Sunday, June 9, 2013

Marshal McLuhan and hot and cold media and other thoughts for eLearning

Marshal McLuhan and hot and cold media.
In building a blended eLearning resource for online learning, it behoves us (you don’t get to use that word often) to take a look over our shoulders at Marshal McLuhan’s work on media in the sixties.
Radio vs. TV. We find that students are often more inclined to download course materials as an Mp3 audio filer rather than as a MP4 Video.
McLuhan had this taped. Radio is a cool medium. It does not require our total attention. For eLearning this may not seem like something we want but we have to look beyond the immediate. The Mp3 file may be listened to multiple times as the student drives to work, goes for a work out in the Jim etc.
Video on the other hand is a hot medium it requires total engagement and its difficult to combine absorbing this material with driving a car for instance.
So use video sparingly. Use it as a welcome to the course maybe and to demonstrate specific content for which it is the most compact way of presenting it.
Present it in small chunks, and if possible allow the user to alter the speed of playback.
The next piece of McLuhan is the idea that the medium is the message. And associated with it, the idea that the content of any medium is always another medium. This one plays into our practice in two ways; the first is to be aware of what we are saying by our choice of delivery system. If I prescribe the exact sequence in which you will peruse the learning content I am giving you, I may think that I am making informed and sensible choices on your behalf as to what is the most appropriate sequence in which to consume my content. You on the other hand may see it as an arrogant and inflexible set of assumptions as to just how ignorant the learner is.
The second  concept here, that the content of any medium is another medium is more straightforward to apply. If my video is just me speaking, then the video content is audio. If my audio is me reading from a prepared script, then the content is text.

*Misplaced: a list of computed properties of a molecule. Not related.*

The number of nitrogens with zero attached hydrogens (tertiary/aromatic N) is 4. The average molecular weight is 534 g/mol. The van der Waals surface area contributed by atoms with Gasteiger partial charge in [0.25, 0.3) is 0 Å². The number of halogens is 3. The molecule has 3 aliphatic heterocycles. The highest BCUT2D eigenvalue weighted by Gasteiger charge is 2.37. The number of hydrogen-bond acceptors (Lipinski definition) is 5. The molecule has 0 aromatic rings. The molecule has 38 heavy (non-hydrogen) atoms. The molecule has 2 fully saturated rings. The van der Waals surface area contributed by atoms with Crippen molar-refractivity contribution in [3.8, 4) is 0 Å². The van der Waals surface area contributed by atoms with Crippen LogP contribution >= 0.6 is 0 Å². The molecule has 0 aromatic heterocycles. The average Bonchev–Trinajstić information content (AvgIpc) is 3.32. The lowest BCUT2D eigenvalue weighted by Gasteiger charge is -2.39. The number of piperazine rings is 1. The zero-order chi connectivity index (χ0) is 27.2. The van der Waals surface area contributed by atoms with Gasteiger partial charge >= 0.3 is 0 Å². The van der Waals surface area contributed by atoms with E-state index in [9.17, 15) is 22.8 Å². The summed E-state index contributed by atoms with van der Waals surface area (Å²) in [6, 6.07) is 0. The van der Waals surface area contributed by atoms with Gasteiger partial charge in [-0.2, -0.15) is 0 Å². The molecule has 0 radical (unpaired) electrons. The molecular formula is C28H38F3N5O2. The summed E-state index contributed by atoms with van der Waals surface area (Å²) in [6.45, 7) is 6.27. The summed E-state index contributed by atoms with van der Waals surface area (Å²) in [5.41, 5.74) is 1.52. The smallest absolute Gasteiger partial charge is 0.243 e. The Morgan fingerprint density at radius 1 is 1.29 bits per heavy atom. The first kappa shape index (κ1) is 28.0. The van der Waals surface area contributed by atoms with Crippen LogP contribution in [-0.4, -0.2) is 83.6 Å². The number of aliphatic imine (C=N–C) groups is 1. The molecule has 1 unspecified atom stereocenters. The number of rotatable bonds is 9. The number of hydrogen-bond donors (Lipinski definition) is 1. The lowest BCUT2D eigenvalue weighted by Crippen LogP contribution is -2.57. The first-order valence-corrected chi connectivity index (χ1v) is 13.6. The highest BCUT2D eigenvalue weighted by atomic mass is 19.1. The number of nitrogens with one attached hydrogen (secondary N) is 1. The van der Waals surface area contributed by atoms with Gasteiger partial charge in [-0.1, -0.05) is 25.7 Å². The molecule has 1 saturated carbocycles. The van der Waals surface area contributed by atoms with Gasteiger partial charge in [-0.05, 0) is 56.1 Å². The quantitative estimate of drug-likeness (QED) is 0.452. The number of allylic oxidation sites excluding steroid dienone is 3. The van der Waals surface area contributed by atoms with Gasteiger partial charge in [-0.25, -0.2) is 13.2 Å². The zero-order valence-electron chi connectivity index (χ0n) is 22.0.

Maybe we are in a position to cut out some of the media middlemen.

Friday, February 8, 2013

Thoughts after watching “a day made of glass” and the “Microsoft Productivity future vision” pieces.

Thoughts after watching “a day made of glass” and the “Microsoft Productivity future vision” pieces.

Education is about building internalized models of reality. These models are then used to inform our actions with respect to possible futures.

In the corning model, a model of light mixing was played with in a very high tech way on a light table. This example was presumably chosen as content which would be immediately clear when you saw it on the video clip.  The learning involved a group collaborating to explore a cool educational artefact. As a model of collaborative and group education it was a nice example.  The park scene showing the dinosaurs was another easy pick up with its reference to the movie Jurassic park.  

The Microsoft educational vision was weaker. Although the whole tone of the video was corporate, the educational segment showed drill and kill math teaching with 20 year old graphics of a Bear.  The use of high tech to avoid the effort of opening the fridge door… How cool/pointless was that?

Education is a conversation. It is a communication. It is articulated structured and may contain Satori moments, but at the end of the day it’s a two way flow of information.  The corning vision showed an enriched channel with more interactions going in more directions.

My vote Corning: +1, Microsoft: try again.